lt will be understood that the recorder may suitably be of the same general character as that described in relation to Fig. 6 and is provided with the same general circuits and instrumentalities as the latter. However, it is capable or" recording successively, at periodic intervals, six variable potentials which are identified with the four different reactions, the composite reaction, and the percentage of switch box holders who are expressing a reaction. As the revolving arm of the selector engages the commutator segments successively, a contact member 172, similar to member S8 of Fig. 6, is shifted automatically to effect a balance of potential within the recorder and bring about a recording of the appropriate one of a series of six symbols in the proper position across the chart. rl`he position of the contact member 172 and the associated printing wheel at the time of a recording is determined by the difference particular segment of the selector which is connected with the annular contact 173 at that time by the rotating arm of the selector.

1n Fig. 9 there is shown a modified arrangement of circuits and devices for transmitting to the recorder the potentials to be measured. With this arrangement the resistors 136 and 137 and also the several lines 141 and 143 as well as the switches 142 may be omitted from the pre-recorder. The several lines 135 are connected directly to the variable resistors 13S of Fig. 8A and the lines 144 are connected directly with the respective lines 145, 146, 147, and 148. These are then connected with the respective segments of the selector or commutator as explained in connection with Fig. 8B. Lines 145, 1116, and 147 are connected by lines 174, 175, and 176 with one end of a respective resistor 177, 178 and 179, which correspond with the resistors 156, 161, and 163 of Fig. 8A and may be of the same value, i. e. 400, 600, and 1,200 ohms, respectively. The opposite ends of the resistors 177, 17S, 150 which extends to an operational amplier 1111 of well known construction, having appropriate electronic circuits therein. Shunted across the operational amplifier is a resistance 182. A line 183 connects the operational amplifier 181 with a phase inverter 134, of well known in potential between the plate 149,1 and the 'u and 179 are connected with a common line Cil construction, which is connected by a line 135 with the fifth segment of the selector. The line 185 corresponds with line 164 of Fig. 8B. A line 136 serves to connect the operational amplifier 181 and the phase inverter 184 with a common line 187 which is connected with the line 149 ol Fig. 8B and is connected with the contact plate 1495.' of the recorder.

Similarly, to effect a recording of the percentage of switch box holders who are operating one of the switches in their boxes, the lines 145, 146, 147 and 143 are connected by lines 188, 189, 199 and 191 with one terminal of resistors 192, 193, 194 and 195', respectively. These resistors are of the same value and may each suitably be of 500 ohms resistance. The opposite terminals of these resistors are connected to a common line 196 which extends to an operational amplifier 197 having a resistance 198 Shunted across it. A line 199 connects the operational amplifier with a phase inverter 200 which is connected by a line 201 with the sixth segment of the selector. Line 201 corresponds with line 171 of Fig. 8B. A line 202 serves to connect another terminal of the operational amplifier 197 with another terminal of phase inverter 200 and with the common line 187.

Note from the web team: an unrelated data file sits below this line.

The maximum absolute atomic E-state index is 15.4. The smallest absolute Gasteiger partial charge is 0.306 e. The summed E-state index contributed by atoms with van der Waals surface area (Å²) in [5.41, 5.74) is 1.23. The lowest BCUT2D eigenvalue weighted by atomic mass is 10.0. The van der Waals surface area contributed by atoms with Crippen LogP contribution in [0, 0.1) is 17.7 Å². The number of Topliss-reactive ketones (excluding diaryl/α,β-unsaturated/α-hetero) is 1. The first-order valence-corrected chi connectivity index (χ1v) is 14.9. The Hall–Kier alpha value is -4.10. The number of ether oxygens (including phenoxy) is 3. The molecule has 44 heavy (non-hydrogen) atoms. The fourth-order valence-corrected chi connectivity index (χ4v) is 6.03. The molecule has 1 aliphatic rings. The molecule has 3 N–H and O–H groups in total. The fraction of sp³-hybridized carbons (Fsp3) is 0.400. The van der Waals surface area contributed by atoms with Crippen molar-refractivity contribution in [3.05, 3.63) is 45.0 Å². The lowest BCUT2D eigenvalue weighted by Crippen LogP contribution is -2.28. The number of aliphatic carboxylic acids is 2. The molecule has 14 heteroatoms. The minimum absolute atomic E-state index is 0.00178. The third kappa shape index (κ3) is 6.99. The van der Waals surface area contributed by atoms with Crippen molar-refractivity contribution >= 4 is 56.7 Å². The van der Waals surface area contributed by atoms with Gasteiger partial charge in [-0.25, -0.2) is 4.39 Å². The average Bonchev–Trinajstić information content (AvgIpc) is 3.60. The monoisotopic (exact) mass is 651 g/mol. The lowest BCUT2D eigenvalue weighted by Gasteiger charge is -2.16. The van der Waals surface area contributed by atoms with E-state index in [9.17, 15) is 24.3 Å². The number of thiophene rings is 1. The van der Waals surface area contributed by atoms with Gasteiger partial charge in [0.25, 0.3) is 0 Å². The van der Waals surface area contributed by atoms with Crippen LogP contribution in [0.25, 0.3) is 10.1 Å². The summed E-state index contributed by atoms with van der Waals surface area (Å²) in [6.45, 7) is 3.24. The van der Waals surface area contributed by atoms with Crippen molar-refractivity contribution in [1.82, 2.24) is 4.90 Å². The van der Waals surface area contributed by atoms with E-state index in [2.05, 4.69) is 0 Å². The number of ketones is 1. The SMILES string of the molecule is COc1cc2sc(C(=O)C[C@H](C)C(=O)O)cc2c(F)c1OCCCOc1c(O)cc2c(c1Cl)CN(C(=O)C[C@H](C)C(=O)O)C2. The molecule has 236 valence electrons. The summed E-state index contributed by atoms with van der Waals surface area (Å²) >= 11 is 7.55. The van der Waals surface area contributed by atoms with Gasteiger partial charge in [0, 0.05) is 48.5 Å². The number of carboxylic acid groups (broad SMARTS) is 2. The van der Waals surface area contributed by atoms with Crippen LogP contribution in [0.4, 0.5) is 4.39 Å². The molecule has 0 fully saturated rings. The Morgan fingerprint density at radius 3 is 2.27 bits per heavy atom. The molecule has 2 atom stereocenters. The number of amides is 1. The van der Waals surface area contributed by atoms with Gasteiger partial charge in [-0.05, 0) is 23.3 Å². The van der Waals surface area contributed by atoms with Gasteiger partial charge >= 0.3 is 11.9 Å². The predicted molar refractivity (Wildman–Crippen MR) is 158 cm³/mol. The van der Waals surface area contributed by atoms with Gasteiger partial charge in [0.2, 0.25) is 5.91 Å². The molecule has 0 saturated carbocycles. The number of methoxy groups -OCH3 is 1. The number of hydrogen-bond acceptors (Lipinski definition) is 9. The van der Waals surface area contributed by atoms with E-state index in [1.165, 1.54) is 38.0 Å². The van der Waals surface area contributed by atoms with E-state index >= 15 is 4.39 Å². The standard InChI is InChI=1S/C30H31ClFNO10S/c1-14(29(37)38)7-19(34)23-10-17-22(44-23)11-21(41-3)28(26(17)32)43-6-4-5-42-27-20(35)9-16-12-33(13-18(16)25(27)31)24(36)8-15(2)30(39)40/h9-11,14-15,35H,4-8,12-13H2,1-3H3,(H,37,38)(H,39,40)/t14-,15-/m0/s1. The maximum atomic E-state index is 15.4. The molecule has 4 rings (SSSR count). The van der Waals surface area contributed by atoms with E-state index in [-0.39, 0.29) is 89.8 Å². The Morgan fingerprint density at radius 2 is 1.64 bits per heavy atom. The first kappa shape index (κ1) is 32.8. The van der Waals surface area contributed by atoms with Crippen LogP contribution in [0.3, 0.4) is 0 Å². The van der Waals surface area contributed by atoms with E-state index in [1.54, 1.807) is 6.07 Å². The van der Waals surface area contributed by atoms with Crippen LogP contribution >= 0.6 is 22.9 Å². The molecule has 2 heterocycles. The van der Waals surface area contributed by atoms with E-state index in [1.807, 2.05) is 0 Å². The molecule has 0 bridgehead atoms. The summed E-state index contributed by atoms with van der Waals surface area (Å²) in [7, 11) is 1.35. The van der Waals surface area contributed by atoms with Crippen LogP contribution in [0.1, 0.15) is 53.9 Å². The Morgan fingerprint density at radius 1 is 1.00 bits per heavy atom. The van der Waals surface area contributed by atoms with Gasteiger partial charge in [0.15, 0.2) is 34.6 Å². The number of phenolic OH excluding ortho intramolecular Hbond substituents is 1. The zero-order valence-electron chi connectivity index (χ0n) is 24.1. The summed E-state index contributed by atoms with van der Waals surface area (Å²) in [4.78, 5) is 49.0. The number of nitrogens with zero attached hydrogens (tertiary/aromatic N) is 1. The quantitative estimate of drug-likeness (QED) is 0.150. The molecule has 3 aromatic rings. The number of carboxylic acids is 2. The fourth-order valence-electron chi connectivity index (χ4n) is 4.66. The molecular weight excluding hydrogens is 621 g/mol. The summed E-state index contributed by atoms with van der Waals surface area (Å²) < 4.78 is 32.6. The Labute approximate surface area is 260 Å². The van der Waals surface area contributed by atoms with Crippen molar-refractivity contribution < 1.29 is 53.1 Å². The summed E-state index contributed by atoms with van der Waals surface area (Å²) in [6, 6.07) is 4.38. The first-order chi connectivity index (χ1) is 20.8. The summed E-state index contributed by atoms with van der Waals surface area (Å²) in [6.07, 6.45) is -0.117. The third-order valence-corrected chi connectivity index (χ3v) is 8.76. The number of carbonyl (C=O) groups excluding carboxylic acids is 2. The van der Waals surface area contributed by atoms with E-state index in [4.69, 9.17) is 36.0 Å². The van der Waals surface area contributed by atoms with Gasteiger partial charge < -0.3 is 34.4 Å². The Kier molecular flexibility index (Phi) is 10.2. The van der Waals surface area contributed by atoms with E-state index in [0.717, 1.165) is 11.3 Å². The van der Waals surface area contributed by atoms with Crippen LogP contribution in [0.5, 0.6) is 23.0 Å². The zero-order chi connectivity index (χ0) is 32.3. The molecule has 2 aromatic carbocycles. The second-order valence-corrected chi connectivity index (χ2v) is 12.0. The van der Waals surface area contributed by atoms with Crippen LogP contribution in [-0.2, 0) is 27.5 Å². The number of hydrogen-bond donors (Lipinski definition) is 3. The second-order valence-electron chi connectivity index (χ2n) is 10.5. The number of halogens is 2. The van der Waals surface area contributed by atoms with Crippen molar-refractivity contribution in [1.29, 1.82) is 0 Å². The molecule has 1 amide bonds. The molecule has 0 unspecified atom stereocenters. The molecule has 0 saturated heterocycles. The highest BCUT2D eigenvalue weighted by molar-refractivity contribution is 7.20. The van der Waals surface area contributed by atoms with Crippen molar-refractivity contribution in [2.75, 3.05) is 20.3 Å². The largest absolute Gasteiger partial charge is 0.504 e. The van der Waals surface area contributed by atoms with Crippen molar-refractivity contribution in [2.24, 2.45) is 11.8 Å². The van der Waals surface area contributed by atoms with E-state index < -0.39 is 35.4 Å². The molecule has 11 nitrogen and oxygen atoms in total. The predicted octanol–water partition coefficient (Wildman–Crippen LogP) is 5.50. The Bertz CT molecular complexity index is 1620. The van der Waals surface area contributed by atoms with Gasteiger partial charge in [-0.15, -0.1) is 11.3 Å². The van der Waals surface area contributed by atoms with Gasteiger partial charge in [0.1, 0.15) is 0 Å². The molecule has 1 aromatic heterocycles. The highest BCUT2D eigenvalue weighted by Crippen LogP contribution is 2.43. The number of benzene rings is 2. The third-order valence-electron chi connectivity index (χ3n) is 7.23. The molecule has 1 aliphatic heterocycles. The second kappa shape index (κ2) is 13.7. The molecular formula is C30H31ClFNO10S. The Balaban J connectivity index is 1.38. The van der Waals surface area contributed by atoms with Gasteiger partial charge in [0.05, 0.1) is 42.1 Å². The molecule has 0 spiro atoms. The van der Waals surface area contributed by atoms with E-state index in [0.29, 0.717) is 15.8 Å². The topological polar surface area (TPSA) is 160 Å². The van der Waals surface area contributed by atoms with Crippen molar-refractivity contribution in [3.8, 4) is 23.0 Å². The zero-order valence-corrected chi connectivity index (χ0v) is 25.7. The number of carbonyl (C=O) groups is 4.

By appropriate adjustment and control of the operational amplifiers 181 and 197, the indicia recorded when the rotating arm of the selector engages the fifth and sixth commutator segments may be caused to call in the desired regions across the chart of the recorder; this may, if desired, be largely or entirely outside of the area in which the separate reactions are recorded.

While a preferred embodiment of the invention and some modifications thereof have been described in considerable detail, it should be understood that other changes may be made in the construction and arrangement of the several parts and features within the scope of the appended claims.

What is claimed is:

l. An audience reaction system comprising a plurality of switch boxes each adapted to be held by a member of the audience, a plurality of switches in each of said boxes, each switch being identified with a particular reaction experienced by the holder of the box, manual means for operating the several switches, separate electric circuits each arranged to be closed upon operation of one of the switches, a plurality of resistors of predetermined value in each of said boxes, each of said resistors being arranged to be placed in one of said circuits upon operation of the related switch, electrical interconnections between the plurality of switch boxes serving to place in parallel in each of said circuits the resistors related to like switches operated by the holders of said boxes, a cornmon resistor of predetermined value in each of said circuits arranged in series with the first mentioned resistors which are connected in parallel, and means for measuring the drop of potential across each of said com mon resistors.